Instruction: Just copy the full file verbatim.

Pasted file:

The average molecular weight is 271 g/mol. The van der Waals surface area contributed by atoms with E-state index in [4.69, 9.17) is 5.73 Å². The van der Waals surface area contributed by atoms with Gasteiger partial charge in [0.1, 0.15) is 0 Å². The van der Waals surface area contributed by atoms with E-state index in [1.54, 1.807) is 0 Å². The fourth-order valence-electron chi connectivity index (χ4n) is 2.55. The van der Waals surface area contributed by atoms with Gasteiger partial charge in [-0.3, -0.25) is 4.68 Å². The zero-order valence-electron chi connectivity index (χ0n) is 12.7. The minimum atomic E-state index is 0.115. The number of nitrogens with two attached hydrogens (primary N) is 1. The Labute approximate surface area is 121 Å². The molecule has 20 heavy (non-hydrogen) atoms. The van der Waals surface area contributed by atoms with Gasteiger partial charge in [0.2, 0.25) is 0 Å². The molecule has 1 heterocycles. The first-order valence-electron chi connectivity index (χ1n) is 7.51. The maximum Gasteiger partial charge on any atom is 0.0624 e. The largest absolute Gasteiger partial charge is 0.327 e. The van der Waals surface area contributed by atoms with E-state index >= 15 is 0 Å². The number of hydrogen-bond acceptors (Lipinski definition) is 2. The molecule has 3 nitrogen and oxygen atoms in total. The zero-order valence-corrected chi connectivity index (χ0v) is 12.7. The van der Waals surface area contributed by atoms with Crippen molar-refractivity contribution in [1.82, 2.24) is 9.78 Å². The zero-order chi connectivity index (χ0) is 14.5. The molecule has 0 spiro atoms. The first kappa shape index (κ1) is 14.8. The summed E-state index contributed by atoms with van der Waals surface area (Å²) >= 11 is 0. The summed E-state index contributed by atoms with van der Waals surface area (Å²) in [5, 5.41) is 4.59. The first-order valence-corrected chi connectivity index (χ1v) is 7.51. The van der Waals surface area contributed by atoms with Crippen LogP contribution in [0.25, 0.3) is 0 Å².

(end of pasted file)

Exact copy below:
The average molecular weight is 271 g/mol. The van der Waals surface area contributed by atoms with E-state index in [4.69, 9.17) is 5.73 Å². The van der Waals surface area contributed by atoms with Gasteiger partial charge in [0.1, 0.15) is 0 Å². The van der Waals surface area contributed by atoms with E-state index in [1.54, 1.807) is 0 Å². The fourth-order valence-electron chi connectivity index (χ4n) is 2.55. The van der Waals surface area contributed by atoms with Gasteiger partial charge in [-0.3, -0.25) is 4.68 Å². The zero-order valence-electron chi connectivity index (χ0n) is 12.7. The minimum atomic E-state index is 0.115. The number of nitrogens with two attached hydrogens (primary N) is 1. The Labute approximate surface area is 121 Å². The molecule has 20 heavy (non-hydrogen) atoms. The van der Waals surface area contributed by atoms with Gasteiger partial charge in [0.2, 0.25) is 0 Å². The molecule has 1 heterocycles. The first-order valence-electron chi connectivity index (χ1n) is 7.51. The maximum Gasteiger partial charge on any atom is 0.0624 e. The largest absolute Gasteiger partial charge is 0.327 e. The van der Waals surface area contributed by atoms with E-state index >= 15 is 0 Å². The number of hydrogen-bond acceptors (Lipinski definition) is 2. The molecule has 3 nitrogen and oxygen atoms in total. The zero-order valence-corrected chi connectivity index (χ0v) is 12.7. The van der Waals surface area contributed by atoms with Crippen molar-refractivity contribution in [1.82, 2.24) is 9.78 Å². The zero-order chi connectivity index (χ0) is 14.5. The molecule has 0 spiro atoms. The first kappa shape index (κ1) is 14.8. The summed E-state index contributed by atoms with van der Waals surface area (Å²) >= 11 is 0. The summed E-state index contributed by atoms with van der Waals surface area (Å²) in [5, 5.41) is 4.59. The first-order valence-corrected chi connectivity index (χ1v) is 7.51. The van der Waals surface area contributed by atoms with Crippen LogP contribution in [0.25, 0.3) is 0 Å².